In Mesa Verde
National Park, the remnants of a once great civilization
stand on the side of a giant mesa. The words "Mesa Verde" themselves translate
to Green Mesa, and the valley was once a fertile land, with rivers and well-cared
for gardens. Though now mostly desert
, the sprawling remains
of the Anasazi
cliff cities remain, and one of the largest of these is
Entrance to the park is $10 a vehicle, $5 for bikers, hikers, etc. and entrance tickets are good for six days. After entrance to the park, a ranger
-guided tour (mandatory) is about two bucks to take the long hike down and then up again to the city. Make sure you're in shape and dress appropriately (Tux optional).
The Physical Structure of Cliff Palace
Built around 1100 AD in the “Classic” Pueblo
III style* (Kempe 106), it
is built into the natural cleft of a sandstone
mesa. The cave
back ninety feet, is three hundred twenty five feet wide, and the arched
roof reaches sixty feet above the cave floor (Kempe 108), which is about
five and a half modern stories tall. From the roof of the cave to the top
of the mesa is a hundred feet, while the distance from the floor of the cave
to the canyon below is a dizzying seven hundred feet
. Inside the one
massive cave sits a four-story apartment type complex, with over two hundred
rooms (Kempe 112). In addition to these rooms there are twenty-three “kiva
male-only religious sauna
s that were the centers for much of the more important
tribal activity, such as religious
, and weaving
then a male-only task.
The materials used for constructing this “city in a hill
, fashioned into large blocks and bricks that distributed
the weight of the building evenly. For important structures, such as certain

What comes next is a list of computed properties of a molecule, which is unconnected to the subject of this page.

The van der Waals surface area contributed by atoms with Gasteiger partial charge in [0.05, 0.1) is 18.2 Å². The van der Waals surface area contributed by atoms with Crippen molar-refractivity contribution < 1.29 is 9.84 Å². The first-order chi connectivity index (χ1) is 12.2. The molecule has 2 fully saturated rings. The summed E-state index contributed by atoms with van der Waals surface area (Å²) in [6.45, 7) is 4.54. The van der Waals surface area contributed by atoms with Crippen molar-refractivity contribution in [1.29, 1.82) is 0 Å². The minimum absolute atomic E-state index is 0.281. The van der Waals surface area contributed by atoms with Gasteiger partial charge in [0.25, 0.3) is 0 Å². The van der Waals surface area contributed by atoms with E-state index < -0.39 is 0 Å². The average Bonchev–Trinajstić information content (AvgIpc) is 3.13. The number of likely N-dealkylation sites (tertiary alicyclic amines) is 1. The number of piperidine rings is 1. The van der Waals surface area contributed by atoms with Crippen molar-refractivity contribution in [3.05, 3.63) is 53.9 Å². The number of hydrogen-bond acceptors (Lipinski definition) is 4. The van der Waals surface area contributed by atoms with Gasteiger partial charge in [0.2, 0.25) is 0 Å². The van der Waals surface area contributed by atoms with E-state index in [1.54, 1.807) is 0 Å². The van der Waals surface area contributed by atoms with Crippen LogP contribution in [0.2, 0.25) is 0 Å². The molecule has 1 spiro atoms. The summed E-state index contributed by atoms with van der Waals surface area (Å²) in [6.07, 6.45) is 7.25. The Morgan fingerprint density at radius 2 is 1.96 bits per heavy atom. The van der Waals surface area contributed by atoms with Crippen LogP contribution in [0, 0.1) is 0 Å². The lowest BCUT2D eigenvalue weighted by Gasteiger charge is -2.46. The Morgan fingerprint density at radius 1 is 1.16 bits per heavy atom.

entryways and kivas, a more advanced support system using columns and beams
that distributed the pressure of the building to a more localized area (Morrow
78) was used. Though spreading the weight evenly sounds
like a good
idea, the second approach was better and more durable: look at the example
of how an arch
is built (centralized pressure increases it's holding capability)
versus just putting a plank on two books to create a bridge
. All other
things equal, the arch will support more. The city would expand as time passed
and the population grew, and the less structured approach of bricks and block
allowed easier addition
s to the complex however, and so this method prevailed.
Perhaps just as impressive as the city itself was the immense infrastructure
built to support it: a vast network of road
s, farms, and garden
from Cliff Palace. Four hundred miles of ancient roads have been discovered
in Anasazi territory, spanning up to thirty feet wide (Morrow 84). These
roads allowed the Anasazi
to quickly (relative to the times) conduct trade
missions, religious ceremonies, and herd animals. The lands around the cities
were full of lush gardens, fed by plentiful canal
s and dam
Advantages and Disadvantages of the Cliff Dwellings for the Anasazi People
or Why the %$#?! did these people live in caves?
One of the first apparent advantages of living seven hundred feet high is
, which indeed became important as warring tribes moved northward**.
But perhaps an even greater factor in their dwelling place was escape from
: the shade kept the temperature much cooler in the day then in
the rest of the canyon
, and the warm rocks moderated the freezing temperatures
at night. In addition to protection from the heat, the cliff shelter protected
the housing and the people from all the elements
: centuries later, Cliff
Palace is amazingly well preserved while similar adobe
s built out into
the open have been long ago worn away.
Of course, living so high had its own problems as well. Water was scarce,
so long treks had to be made almost daily to replenish the village store.
Some natural spring existed in the cave, but these were not enough as hundreds
of people began living there. Also, transporting the crop
s was a hard trek
down towards the city (from the top of the mesa, where the farms were), some
of the journey being on a small outcropping barely large enough to stick one’s
foot, and these perilous journeys were made without the “modern” convenience
of even a horse
, but were done solely on foot (no pun intended).
*The Anasazi architecture evolved through 7 distinct phases, three
"Basketweaver" and five "Pueblo" Stages. Pueblo III was the style during
the height of the Anasazi civilization, though not necessarily the technical
**A side note: although they were replaced by a warrior tribe, it
is believed the Anasazi were killed by drought, not for lack of defense.
Kempe, David. Living Underground--A History of Cave and Cliff Dwelling. London:
Herbert Press, 1988.
Ed. Morrow, Baker and Price, V.B.. Anasazi Architecture and American Design.
Albuquerque: University of New Mexico Press, 1997.